AbstractElevations in plasma levels of pro-inflammatory cytokines and C-reactive protein (CRP) in patient blood have been associated with impairments in cognitive abilities and more severe psychiatric symptoms in people with schizophrenia. The transcription factor nuclear factor kappa B (NF-κB) regulates the gene expression of pro-inflammatory factors whose protein products trigger CRP release. NF-κB activation pathway mRNAs are increased in the brain in schizophrenia and are strongly related to neuroinflammation. Thus, it is likely that this central immune regulator is also dysregulated in the blood and associated with cytokine and CRP levels. We measured levels of six pro-inflammatory cytokine mRNAs and 18 mRNAs encoding NF-κB pathway members in peripheral blood leukocytes from 87 people with schizophrenia and 83 healthy control subjects. We then assessed the relationships between the alterations in NF-κB pathway genes, pro-inflammatory cytokine and CRP levels, psychiatric symptoms and cognition in people with schizophrenia. IL-1β and IFN-γ mRNAs were increased in patients compared to controls (both p < 0.001), while IL-6, IL-8, IL-18, and TNF-α mRNAs did not differ. Recursive two-step cluster analysis revealed that high levels of IL-1β mRNA and high levels of plasma CRP defined ‘high inflammation’ individuals in our cohort, and a higher proportion of people with schizophrenia were identified as displaying ‘high inflammation’ compared to controls using this method (p = 0.03). Overall, leukocyte expression of the NF-κB-activating receptors, TLR4 and TNFR2, and the NF-κB subunit, RelB, was increased in people with schizophrenia compared to healthy control subjects (all p < 0.01), while NF-κB-inducing kinase mRNAs IKKβ and NIK were downregulated in patients (all p < 0.05). We found that elevations in TLR4 and RelB appear more related to inflammatory status than to a diagnosis of schizophrenia, but changes in TNFR2 occur in both the high and low inflammation patients (but were exaggerated in high inflammation patients). Further, decreased leukocyte expression of IKKβ and NIK mRNAs was unique to high inflammation patients, which may represent schizophrenia-specific dysregulation of NF-κB that gives rise to peripheral inflammation in a subset of patients.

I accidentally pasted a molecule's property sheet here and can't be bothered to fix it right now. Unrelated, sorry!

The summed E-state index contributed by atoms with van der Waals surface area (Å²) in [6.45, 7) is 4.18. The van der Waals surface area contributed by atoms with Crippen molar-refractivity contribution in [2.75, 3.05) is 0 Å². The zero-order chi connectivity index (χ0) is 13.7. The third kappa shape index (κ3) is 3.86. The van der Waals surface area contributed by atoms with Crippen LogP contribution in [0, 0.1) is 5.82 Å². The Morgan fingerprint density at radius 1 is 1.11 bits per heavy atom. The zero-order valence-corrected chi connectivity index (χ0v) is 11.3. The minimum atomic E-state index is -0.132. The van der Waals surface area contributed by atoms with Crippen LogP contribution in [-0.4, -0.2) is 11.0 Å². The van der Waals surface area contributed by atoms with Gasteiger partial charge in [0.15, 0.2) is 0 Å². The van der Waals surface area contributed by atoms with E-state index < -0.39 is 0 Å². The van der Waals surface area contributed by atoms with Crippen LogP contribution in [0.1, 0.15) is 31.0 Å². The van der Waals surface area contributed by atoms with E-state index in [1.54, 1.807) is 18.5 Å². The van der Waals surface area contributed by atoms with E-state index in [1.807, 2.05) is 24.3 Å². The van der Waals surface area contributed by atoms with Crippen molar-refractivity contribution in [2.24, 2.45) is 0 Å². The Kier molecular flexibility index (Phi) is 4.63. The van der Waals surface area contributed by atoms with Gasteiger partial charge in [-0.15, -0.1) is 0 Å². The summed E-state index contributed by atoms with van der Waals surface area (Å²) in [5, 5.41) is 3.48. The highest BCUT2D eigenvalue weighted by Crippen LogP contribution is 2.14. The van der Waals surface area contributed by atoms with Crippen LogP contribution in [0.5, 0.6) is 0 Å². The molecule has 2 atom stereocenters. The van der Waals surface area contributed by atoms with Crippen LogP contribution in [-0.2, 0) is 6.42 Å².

AbstractHigher prevalence of autism in offspring born to mothers with rheumatoid arthritis has been reported in observational studies. We investigated (a) the associations between maternal and offspring’s own genetic liability for rheumatoid arthritis and autism-related outcomes in the offspring using polygenic risk scores (PRS) and (b) whether the effects were causal using Mendelian randomization (MR). Using the latest genome-wide association (GWAS) summary data on rheumatoid arthritis and individual-level data from the Avon Longitudinal Study of Parents and Children, United Kingdom, we constructed PRSs for maternal and offspring genetic liability for rheumatoid arthritis (single-nucleotide polymorphism [SNP] p-value threshold 0.05). We investigated associations with autism, and autistic traits: social and communication difficulties, coherence, repetitive behaviours and sociability. We used modified Poisson regression with robust standard errors. In two-sample MR analyses, we used 40 genome-wide significant SNPs for rheumatoid arthritis and investigated the causal effects on risk for autism, in 18,381 cases and 27,969 controls of the Psychiatric Genetics Consortium and iPSYCH. Sample size ranged from 4992 to 7849 in PRS analyses. We found little evidence of associations between rheumatoid arthritis PRSs and autism-related phenotypes in the offspring (maternal PRS on autism: RR 0.89, 95%CI 0.73–1.07, p = 0.21; offspring’s own PRS on autism: RR 1.11, 95%CI 0.88–1.39, p = 0.39). MR results provided little evidence for a causal effect (IVW OR 1.01, 95%CI 0.98–1.04, p = 0.56). There was little evidence for associations between genetic liability for rheumatoid arthritis on autism-related outcomes in offspring. Lifetime risk for rheumatoid arthritis has no causal effects on autism.